Econ 281: Summer Wall Street Program Summer 2016

Econ 281: Summer Wall Street Program Summer 2016

By Profs. Tomljanovich and Sarolli

Research Paper: Handout 1

Outline:

  • Choosing a Topic
  • Gathering Data

The research paper that you will write this term will be a challenge.  It will force you to come up with an original issue to analyze, a daunting task for professional economists!  It will force you to truly understand an area of financial markets in minute detail.  You will have to scrounge the library and Internet for any information, whether main or tangential, that pertains to your topic.  Chances are, however, that you will enjoy it.  Besides of choosing an issue that interests you, rather than having me choose one at random, you will put more effort (of your own choosing) into the project.  You will also gain valuable research and writing experience, skills that will aid in college classes and in other areas of life.  Finally, financial knowledge never hurts anyone – only financial ignorance does.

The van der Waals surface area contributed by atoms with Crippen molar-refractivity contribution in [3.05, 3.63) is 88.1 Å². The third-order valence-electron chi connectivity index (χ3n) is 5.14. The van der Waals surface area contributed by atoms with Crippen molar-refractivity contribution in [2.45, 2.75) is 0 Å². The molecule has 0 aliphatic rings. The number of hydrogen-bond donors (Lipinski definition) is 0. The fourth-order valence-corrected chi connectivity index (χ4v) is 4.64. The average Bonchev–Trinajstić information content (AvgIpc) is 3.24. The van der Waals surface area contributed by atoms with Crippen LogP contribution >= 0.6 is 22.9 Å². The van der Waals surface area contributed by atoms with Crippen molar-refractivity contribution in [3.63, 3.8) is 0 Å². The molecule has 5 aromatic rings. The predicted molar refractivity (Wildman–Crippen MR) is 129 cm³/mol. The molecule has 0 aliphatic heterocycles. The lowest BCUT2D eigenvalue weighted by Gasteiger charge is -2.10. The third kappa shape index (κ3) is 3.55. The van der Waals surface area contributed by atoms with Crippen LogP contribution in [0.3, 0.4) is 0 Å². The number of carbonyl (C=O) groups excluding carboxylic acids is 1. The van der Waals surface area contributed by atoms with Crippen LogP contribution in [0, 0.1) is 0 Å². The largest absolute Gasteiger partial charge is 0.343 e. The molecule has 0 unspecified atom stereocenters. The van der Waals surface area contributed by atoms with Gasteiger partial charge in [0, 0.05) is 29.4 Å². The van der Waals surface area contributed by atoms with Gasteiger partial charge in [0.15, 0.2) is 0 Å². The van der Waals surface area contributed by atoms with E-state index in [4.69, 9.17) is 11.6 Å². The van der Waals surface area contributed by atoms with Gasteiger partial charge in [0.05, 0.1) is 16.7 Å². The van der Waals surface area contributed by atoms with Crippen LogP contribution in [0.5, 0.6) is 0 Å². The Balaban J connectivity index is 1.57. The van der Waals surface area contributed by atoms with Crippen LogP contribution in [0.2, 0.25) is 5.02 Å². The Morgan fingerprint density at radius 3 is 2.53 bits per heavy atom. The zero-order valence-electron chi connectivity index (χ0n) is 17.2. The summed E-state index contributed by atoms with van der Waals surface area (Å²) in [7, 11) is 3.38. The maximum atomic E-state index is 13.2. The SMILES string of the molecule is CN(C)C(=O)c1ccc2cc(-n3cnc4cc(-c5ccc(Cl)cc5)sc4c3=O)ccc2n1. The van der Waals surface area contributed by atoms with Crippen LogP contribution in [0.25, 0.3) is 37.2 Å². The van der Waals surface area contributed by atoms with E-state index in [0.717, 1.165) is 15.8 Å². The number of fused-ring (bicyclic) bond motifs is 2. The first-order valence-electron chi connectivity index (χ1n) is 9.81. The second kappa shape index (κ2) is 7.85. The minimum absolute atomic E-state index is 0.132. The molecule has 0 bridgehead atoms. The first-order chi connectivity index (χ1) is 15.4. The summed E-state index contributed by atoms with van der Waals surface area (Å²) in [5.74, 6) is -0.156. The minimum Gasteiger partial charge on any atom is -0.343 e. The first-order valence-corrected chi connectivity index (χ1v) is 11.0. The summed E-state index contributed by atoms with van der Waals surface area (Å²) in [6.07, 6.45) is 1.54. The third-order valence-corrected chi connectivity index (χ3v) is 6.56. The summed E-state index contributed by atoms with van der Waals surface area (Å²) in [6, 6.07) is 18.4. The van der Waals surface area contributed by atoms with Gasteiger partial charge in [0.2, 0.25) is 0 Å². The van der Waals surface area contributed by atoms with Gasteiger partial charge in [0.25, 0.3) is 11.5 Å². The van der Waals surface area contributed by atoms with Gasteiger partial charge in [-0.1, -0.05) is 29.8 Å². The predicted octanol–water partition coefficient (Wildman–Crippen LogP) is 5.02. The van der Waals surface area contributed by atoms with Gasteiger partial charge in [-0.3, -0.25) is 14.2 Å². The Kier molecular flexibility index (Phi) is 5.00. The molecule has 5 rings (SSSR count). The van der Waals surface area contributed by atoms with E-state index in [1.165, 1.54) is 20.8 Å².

Let me start with a few ground rules.  Two weeks past the last day of the program, no later than Friday, July 8th at 5:00pm, you will send me this project via email.  It will be approximately fifteen typed pages (about 3,000 words.  Don’t single-space the paper, with ¼ inch margins just so it fits on twenty pages!); this number can include graphs and tables, though it is permissible to go over twenty pages if you have included copious graph/tables.  If you do not turn in the final draft of your paper by the deadline stated above, you will receive a zero, and will most definitely fail the program.